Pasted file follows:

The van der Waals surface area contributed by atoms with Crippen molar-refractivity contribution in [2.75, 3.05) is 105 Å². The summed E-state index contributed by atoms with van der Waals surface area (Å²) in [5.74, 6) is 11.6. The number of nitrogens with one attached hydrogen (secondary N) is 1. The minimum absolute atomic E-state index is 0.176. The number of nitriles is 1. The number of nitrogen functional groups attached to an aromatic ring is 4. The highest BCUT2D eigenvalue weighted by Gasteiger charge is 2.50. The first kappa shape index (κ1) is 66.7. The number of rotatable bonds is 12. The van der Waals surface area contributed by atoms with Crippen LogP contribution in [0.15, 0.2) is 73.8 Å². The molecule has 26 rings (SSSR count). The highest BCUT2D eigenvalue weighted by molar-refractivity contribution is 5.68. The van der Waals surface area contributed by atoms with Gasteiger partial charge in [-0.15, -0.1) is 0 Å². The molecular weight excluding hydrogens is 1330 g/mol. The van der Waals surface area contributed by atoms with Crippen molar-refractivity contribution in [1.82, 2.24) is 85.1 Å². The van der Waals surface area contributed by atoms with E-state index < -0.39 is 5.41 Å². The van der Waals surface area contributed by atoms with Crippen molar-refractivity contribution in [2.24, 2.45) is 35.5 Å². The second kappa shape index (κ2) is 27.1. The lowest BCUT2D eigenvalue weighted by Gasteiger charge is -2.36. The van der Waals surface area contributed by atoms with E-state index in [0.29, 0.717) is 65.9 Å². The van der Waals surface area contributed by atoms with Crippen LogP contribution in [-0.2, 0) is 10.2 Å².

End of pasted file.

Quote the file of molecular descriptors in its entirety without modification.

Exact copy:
The van der Waals surface area contributed by atoms with Crippen molar-refractivity contribution in [2.75, 3.05) is 105 Å². The summed E-state index contributed by atoms with van der Waals surface area (Å²) in [5.74, 6) is 11.6. The number of nitrogens with one attached hydrogen (secondary N) is 1. The minimum absolute atomic E-state index is 0.176. The number of nitriles is 1. The number of nitrogen functional groups attached to an aromatic ring is 4. The highest BCUT2D eigenvalue weighted by Gasteiger charge is 2.50. The first kappa shape index (κ1) is 66.7. The number of rotatable bonds is 12. The van der Waals surface area contributed by atoms with Crippen LogP contribution in [0.15, 0.2) is 73.8 Å². The molecule has 26 rings (SSSR count). The highest BCUT2D eigenvalue weighted by molar-refractivity contribution is 5.68. The van der Waals surface area contributed by atoms with Gasteiger partial charge in [-0.15, -0.1) is 0 Å². The molecular weight excluding hydrogens is 1330 g/mol. The van der Waals surface area contributed by atoms with Crippen molar-refractivity contribution in [1.82, 2.24) is 85.1 Å². The van der Waals surface area contributed by atoms with E-state index < -0.39 is 5.41 Å². The van der Waals surface area contributed by atoms with Crippen molar-refractivity contribution in [2.24, 2.45) is 35.5 Å². The second kappa shape index (κ2) is 27.1. The lowest BCUT2D eigenvalue weighted by Gasteiger charge is -2.36. The van der Waals surface area contributed by atoms with E-state index in [0.29, 0.717) is 65.9 Å². The van der Waals surface area contributed by atoms with Crippen LogP contribution in [-0.2, 0) is 10.2 Å².